Figure 2 shows the distribution of blackbody BIC vs. in light of empirical eclipse depth uncertainties. Values based on multiple eclipse measurements, or obtained as part of phase measurements, are taken at face value. We add a systematic uncertainty of in quadrature to the quoted uncertainties for all single-eclipse measurements.444If we had instead assumed that both the original and subsequent measurements were equally error-prone, then and would be somewhat smaller, but they would have to be applied across the board, leaving our conclusions essentially unchanged. We then re-fit a blackbody and recompute the BIC for each planet using these more realistic error bars.
In Figure 3 we inflate the published uncertainties of single-eclipse measurements by our empirically determined factor of . We then re-fit a blackbody and recompute the BIC for each planet using these more realistic error bars.
Under the assumption of realistic eclipse uncertainties, HD 189733b has the most featured emission spectrum and lies in the green region in both Figures 2 and 3. If spectral retrieval could achieve a perfect fit, , then it would be modestly favored as compared to the blackbody, according to the BIC. Obtaining such a good fit is not trivial for this planet because even our realistic noise hypothesis takes the published uncertainties at 3.6, 4.5, and 8.0 m at face value.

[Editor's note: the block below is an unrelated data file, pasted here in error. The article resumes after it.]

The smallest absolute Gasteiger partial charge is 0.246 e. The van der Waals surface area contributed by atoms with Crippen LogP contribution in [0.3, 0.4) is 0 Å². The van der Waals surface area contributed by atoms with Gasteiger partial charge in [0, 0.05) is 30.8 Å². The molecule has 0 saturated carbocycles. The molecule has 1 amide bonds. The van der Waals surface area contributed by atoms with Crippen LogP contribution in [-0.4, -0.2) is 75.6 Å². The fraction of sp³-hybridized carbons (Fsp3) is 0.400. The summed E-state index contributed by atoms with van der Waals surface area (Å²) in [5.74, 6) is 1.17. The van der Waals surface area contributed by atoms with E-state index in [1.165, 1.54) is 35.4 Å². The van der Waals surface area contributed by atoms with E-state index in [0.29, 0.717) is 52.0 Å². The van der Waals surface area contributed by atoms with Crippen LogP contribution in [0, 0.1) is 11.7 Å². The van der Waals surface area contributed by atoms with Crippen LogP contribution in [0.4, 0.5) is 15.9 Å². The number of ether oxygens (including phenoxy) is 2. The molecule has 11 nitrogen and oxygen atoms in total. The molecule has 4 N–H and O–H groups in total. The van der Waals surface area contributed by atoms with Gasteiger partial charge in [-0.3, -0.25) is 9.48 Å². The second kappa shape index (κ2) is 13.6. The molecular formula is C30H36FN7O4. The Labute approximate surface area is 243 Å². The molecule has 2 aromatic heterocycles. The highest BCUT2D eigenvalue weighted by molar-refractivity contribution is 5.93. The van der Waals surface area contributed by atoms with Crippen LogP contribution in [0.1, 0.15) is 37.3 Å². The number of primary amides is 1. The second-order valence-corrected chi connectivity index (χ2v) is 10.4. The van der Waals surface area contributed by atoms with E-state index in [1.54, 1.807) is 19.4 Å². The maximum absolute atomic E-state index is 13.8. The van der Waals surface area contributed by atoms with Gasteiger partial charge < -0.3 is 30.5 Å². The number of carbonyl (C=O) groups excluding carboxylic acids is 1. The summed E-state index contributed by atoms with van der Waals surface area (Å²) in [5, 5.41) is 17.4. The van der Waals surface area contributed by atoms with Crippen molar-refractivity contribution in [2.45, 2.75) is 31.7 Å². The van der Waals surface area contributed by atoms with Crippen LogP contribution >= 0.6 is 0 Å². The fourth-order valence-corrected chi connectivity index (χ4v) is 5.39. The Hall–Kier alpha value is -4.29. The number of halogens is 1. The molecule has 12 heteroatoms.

All other planets lie at/below the dashed green line, suggesting that blackbodies are favored, even if spectral retrieval provides a perfect fit to the data. In any case, a researcher who has gone to the trouble of running a Markov Chain Monte Carlo to perform spectral retrieval should also estimate the evidence for their model using the posterior distribution; BIC is merely a way of approximating this. Ideally, the evidence for spectral retrieval models with different numbers of parameters could be compared using, for example, a Reversible Jump Markov Chain Monte Carlo (Green, 1995) or Nested Sampling (Skilling, 2004).
6.1 The Exceptions Prove the Rule
Given the small number statistics, we expect a broad range of values with a significant tail; the gray zone indicates the (68.3%) interval. Nonetheless, a few short period planets lie well above the gray region in Figures 2 and 3, suggesting they are poorly fit by a blackbody and hence exhibit spectral features. These features are either the hints of molecular bands, or remaining astrophysical/detector noise. The only planets that make the cut under both the and hypotheses are CoRoT-2b, HD 189733b, and WASP-5b. In order to put the poorly-fitting blackbodies in perspective, we compare them to self-consistent radiative transfer models.
Self-consistent atmospheric radiative transfer models typically have between one and three tunable parameters: recirculation efficiency, optical opacity, and relative abundance of CO (e.g., Kipping & Spiegel, 2011; Deming et al., 2011) and are usually tuned by eye in order to obtain a decent fit. In what follows we will quote values from the literature (i.e., using published eclipse uncertainties). As such, the values should be compared to the blackbody BIC values shown in Figure 1.